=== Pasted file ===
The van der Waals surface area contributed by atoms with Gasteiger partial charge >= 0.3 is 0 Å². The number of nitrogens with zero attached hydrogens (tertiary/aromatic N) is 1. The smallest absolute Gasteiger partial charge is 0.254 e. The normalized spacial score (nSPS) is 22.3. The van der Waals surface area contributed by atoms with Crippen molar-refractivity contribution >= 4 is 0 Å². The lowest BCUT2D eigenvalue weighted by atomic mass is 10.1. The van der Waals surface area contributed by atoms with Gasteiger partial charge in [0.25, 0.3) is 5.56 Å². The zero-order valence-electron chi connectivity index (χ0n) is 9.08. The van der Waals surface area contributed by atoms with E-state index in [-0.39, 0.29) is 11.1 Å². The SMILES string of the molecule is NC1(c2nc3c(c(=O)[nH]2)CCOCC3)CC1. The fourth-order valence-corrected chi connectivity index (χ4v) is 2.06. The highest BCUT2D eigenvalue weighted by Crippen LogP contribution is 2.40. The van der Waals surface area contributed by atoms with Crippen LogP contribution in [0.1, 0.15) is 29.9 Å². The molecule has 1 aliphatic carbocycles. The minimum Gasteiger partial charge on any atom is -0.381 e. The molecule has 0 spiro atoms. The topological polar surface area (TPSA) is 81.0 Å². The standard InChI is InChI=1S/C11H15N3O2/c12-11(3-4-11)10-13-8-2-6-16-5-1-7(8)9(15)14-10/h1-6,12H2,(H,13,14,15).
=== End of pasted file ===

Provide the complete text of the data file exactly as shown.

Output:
The van der Waals surface area contributed by atoms with Gasteiger partial charge >= 0.3 is 0 Å². The number of nitrogens with zero attached hydrogens (tertiary/aromatic N) is 1. The smallest absolute Gasteiger partial charge is 0.254 e. The normalized spacial score (nSPS) is 22.3. The van der Waals surface area contributed by atoms with Crippen molar-refractivity contribution >= 4 is 0 Å². The lowest BCUT2D eigenvalue weighted by atomic mass is 10.1. The van der Waals surface area contributed by atoms with Gasteiger partial charge in [0.25, 0.3) is 5.56 Å². The zero-order valence-electron chi connectivity index (χ0n) is 9.08. The van der Waals surface area contributed by atoms with E-state index in [-0.39, 0.29) is 11.1 Å². The SMILES string of the molecule is NC1(c2nc3c(c(=O)[nH]2)CCOCC3)CC1. The fourth-order valence-corrected chi connectivity index (χ4v) is 2.06. The highest BCUT2D eigenvalue weighted by Crippen LogP contribution is 2.40. The van der Waals surface area contributed by atoms with Crippen LogP contribution in [0.1, 0.15) is 29.9 Å². The molecule has 1 aliphatic carbocycles. The minimum Gasteiger partial charge on any atom is -0.381 e. The molecule has 0 spiro atoms. The topological polar surface area (TPSA) is 81.0 Å². The standard InChI is InChI=1S/C11H15N3O2/c12-11(3-4-11)10-13-8-2-6-16-5-1-7(8)9(15)14-10/h1-6,12H2,(H,13,14,15).